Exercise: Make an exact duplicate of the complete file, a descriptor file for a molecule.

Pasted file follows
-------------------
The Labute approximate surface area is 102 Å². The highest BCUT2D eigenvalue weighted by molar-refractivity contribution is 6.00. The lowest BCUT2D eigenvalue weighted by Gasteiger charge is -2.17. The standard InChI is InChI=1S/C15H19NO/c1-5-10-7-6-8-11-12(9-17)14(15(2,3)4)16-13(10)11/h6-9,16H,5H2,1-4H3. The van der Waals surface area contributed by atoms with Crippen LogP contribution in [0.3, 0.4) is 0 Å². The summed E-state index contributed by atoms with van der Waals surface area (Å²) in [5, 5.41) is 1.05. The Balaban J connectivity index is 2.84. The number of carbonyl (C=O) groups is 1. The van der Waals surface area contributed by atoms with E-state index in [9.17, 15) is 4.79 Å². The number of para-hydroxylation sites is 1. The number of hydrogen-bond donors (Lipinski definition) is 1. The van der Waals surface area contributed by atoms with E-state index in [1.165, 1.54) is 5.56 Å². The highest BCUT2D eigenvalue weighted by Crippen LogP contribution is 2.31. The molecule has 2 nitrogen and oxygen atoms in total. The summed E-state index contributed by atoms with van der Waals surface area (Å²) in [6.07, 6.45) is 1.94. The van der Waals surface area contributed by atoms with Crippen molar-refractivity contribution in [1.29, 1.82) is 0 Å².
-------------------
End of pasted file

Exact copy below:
The Labute approximate surface area is 102 Å². The highest BCUT2D eigenvalue weighted by molar-refractivity contribution is 6.00. The lowest BCUT2D eigenvalue weighted by Gasteiger charge is -2.17. The standard InChI is InChI=1S/C15H19NO/c1-5-10-7-6-8-11-12(9-17)14(15(2,3)4)16-13(10)11/h6-9,16H,5H2,1-4H3. The van der Waals surface area contributed by atoms with Crippen LogP contribution in [0.3, 0.4) is 0 Å². The summed E-state index contributed by atoms with van der Waals surface area (Å²) in [5, 5.41) is 1.05. The Balaban J connectivity index is 2.84. The number of carbonyl (C=O) groups is 1. The van der Waals surface area contributed by atoms with E-state index in [9.17, 15) is 4.79 Å². The number of para-hydroxylation sites is 1. The number of hydrogen-bond donors (Lipinski definition) is 1. The van der Waals surface area contributed by atoms with E-state index in [1.165, 1.54) is 5.56 Å². The highest BCUT2D eigenvalue weighted by Crippen LogP contribution is 2.31. The molecule has 2 nitrogen and oxygen atoms in total. The summed E-state index contributed by atoms with van der Waals surface area (Å²) in [6.07, 6.45) is 1.94. The van der Waals surface area contributed by atoms with Crippen molar-refractivity contribution in [1.29, 1.82) is 0 Å².